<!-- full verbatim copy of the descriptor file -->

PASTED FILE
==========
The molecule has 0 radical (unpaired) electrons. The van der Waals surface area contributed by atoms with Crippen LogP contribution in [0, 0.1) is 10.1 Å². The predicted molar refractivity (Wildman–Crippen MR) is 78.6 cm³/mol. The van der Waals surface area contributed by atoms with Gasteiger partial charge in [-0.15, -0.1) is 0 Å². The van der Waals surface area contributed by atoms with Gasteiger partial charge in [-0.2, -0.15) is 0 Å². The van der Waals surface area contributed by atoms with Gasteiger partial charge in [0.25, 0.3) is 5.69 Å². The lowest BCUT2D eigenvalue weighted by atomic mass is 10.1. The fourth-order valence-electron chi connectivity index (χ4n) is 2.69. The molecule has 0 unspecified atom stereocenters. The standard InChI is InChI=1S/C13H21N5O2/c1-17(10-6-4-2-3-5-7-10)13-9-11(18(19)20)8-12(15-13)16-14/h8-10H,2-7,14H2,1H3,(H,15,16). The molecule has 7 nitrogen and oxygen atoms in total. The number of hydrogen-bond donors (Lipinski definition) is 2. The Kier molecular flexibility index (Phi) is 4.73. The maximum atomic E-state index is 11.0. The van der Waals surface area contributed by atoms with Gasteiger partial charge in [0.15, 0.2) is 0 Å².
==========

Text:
The molecule has 0 radical (unpaired) electrons. The van der Waals surface area contributed by atoms with Crippen LogP contribution in [0, 0.1) is 10.1 Å². The predicted molar refractivity (Wildman–Crippen MR) is 78.6 cm³/mol. The van der Waals surface area contributed by atoms with Gasteiger partial charge in [-0.15, -0.1) is 0 Å². The van der Waals surface area contributed by atoms with Gasteiger partial charge in [-0.2, -0.15) is 0 Å². The van der Waals surface area contributed by atoms with Gasteiger partial charge in [0.25, 0.3) is 5.69 Å². The lowest BCUT2D eigenvalue weighted by atomic mass is 10.1. The fourth-order valence-electron chi connectivity index (χ4n) is 2.69. The molecule has 0 unspecified atom stereocenters. The standard InChI is InChI=1S/C13H21N5O2/c1-17(10-6-4-2-3-5-7-10)13-9-11(18(19)20)8-12(15-13)16-14/h8-10H,2-7,14H2,1H3,(H,15,16). The molecule has 7 nitrogen and oxygen atoms in total. The number of hydrogen-bond donors (Lipinski definition) is 2. The Kier molecular flexibility index (Phi) is 4.73. The maximum atomic E-state index is 11.0. The van der Waals surface area contributed by atoms with Gasteiger partial charge in [0.15, 0.2) is 0 Å².